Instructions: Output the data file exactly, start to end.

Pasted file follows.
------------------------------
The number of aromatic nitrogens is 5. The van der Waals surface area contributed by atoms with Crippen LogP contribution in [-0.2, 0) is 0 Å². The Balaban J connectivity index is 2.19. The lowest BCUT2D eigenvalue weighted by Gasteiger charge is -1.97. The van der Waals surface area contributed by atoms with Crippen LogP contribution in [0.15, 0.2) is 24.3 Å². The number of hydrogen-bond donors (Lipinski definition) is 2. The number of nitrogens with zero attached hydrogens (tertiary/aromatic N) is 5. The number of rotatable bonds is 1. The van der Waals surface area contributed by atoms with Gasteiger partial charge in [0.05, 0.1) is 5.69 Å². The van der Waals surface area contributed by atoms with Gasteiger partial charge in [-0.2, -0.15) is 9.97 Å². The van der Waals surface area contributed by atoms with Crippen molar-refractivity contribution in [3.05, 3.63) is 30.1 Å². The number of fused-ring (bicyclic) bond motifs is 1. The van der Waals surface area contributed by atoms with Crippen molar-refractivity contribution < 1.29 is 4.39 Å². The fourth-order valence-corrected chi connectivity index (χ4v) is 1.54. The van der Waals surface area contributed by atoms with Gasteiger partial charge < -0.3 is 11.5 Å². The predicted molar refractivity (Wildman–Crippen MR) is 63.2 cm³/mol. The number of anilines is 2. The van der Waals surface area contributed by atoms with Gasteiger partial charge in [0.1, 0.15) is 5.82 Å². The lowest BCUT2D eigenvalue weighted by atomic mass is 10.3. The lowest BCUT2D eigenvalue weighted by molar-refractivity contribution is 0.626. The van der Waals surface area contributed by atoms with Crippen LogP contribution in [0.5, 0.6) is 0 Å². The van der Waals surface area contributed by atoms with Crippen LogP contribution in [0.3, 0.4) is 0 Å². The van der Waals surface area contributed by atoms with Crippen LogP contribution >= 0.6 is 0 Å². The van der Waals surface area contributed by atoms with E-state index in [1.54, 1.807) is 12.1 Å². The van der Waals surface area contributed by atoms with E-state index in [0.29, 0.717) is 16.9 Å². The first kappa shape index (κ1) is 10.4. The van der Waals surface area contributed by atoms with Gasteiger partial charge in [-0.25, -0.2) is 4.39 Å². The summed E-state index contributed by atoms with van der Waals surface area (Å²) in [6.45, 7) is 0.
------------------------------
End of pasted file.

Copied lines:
The number of aromatic nitrogens is 5. The van der Waals surface area contributed by atoms with Crippen LogP contribution in [-0.2, 0) is 0 Å². The Balaban J connectivity index is 2.19. The lowest BCUT2D eigenvalue weighted by Gasteiger charge is -1.97. The van der Waals surface area contributed by atoms with Crippen LogP contribution in [0.15, 0.2) is 24.3 Å². The number of hydrogen-bond donors (Lipinski definition) is 2. The number of nitrogens with zero attached hydrogens (tertiary/aromatic N) is 5. The number of rotatable bonds is 1. The van der Waals surface area contributed by atoms with Gasteiger partial charge in [0.05, 0.1) is 5.69 Å². The van der Waals surface area contributed by atoms with Gasteiger partial charge in [-0.2, -0.15) is 9.97 Å². The van der Waals surface area contributed by atoms with Crippen molar-refractivity contribution in [3.05, 3.63) is 30.1 Å². The number of fused-ring (bicyclic) bond motifs is 1. The van der Waals surface area contributed by atoms with Crippen molar-refractivity contribution < 1.29 is 4.39 Å². The fourth-order valence-corrected chi connectivity index (χ4v) is 1.54. The van der Waals surface area contributed by atoms with Gasteiger partial charge < -0.3 is 11.5 Å². The predicted molar refractivity (Wildman–Crippen MR) is 63.2 cm³/mol. The number of anilines is 2. The van der Waals surface area contributed by atoms with Gasteiger partial charge in [0.1, 0.15) is 5.82 Å². The lowest BCUT2D eigenvalue weighted by atomic mass is 10.3. The lowest BCUT2D eigenvalue weighted by molar-refractivity contribution is 0.626. The van der Waals surface area contributed by atoms with Crippen LogP contribution in [0.5, 0.6) is 0 Å². The van der Waals surface area contributed by atoms with Crippen LogP contribution in [0.3, 0.4) is 0 Å². The van der Waals surface area contributed by atoms with Crippen LogP contribution >= 0.6 is 0 Å². The van der Waals surface area contributed by atoms with E-state index in [1.54, 1.807) is 12.1 Å². The van der Waals surface area contributed by atoms with E-state index in [0.29, 0.717) is 16.9 Å². The first kappa shape index (κ1) is 10.4. The van der Waals surface area contributed by atoms with Gasteiger partial charge in [-0.25, -0.2) is 4.39 Å². The summed E-state index contributed by atoms with van der Waals surface area (Å²) in [6.45, 7) is 0.